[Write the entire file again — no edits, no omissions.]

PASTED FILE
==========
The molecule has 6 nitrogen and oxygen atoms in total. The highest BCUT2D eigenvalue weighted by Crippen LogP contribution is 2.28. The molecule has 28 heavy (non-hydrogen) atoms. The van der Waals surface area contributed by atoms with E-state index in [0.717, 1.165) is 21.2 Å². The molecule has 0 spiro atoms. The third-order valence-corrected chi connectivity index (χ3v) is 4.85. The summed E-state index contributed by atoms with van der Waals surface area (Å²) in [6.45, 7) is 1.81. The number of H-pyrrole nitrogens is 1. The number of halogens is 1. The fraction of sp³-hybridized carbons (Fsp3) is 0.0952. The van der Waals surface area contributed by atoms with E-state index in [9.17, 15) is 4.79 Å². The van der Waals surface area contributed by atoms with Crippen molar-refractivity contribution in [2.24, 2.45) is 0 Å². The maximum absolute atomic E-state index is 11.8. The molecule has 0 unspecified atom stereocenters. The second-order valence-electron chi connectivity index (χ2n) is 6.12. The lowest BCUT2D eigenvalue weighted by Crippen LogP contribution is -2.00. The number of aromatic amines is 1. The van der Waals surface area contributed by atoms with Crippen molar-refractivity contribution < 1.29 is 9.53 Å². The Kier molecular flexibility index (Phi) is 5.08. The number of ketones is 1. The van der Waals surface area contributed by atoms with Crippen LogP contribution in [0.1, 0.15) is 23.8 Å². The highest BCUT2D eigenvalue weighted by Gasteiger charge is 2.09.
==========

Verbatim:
The molecule has 6 nitrogen and oxygen atoms in total. The highest BCUT2D eigenvalue weighted by Crippen LogP contribution is 2.28. The molecule has 28 heavy (non-hydrogen) atoms. The van der Waals surface area contributed by atoms with E-state index in [0.717, 1.165) is 21.2 Å². The molecule has 0 spiro atoms. The third-order valence-corrected chi connectivity index (χ3v) is 4.85. The summed E-state index contributed by atoms with van der Waals surface area (Å²) in [6.45, 7) is 1.81. The number of H-pyrrole nitrogens is 1. The number of halogens is 1. The fraction of sp³-hybridized carbons (Fsp3) is 0.0952. The van der Waals surface area contributed by atoms with E-state index in [9.17, 15) is 4.79 Å². The van der Waals surface area contributed by atoms with Crippen molar-refractivity contribution in [2.24, 2.45) is 0 Å². The maximum absolute atomic E-state index is 11.8. The molecule has 0 unspecified atom stereocenters. The second-order valence-electron chi connectivity index (χ2n) is 6.12. The lowest BCUT2D eigenvalue weighted by Crippen LogP contribution is -2.00. The number of aromatic amines is 1. The van der Waals surface area contributed by atoms with Crippen molar-refractivity contribution < 1.29 is 9.53 Å². The Kier molecular flexibility index (Phi) is 5.08. The number of ketones is 1. The van der Waals surface area contributed by atoms with Crippen LogP contribution in [0.1, 0.15) is 23.8 Å². The highest BCUT2D eigenvalue weighted by Gasteiger charge is 2.09.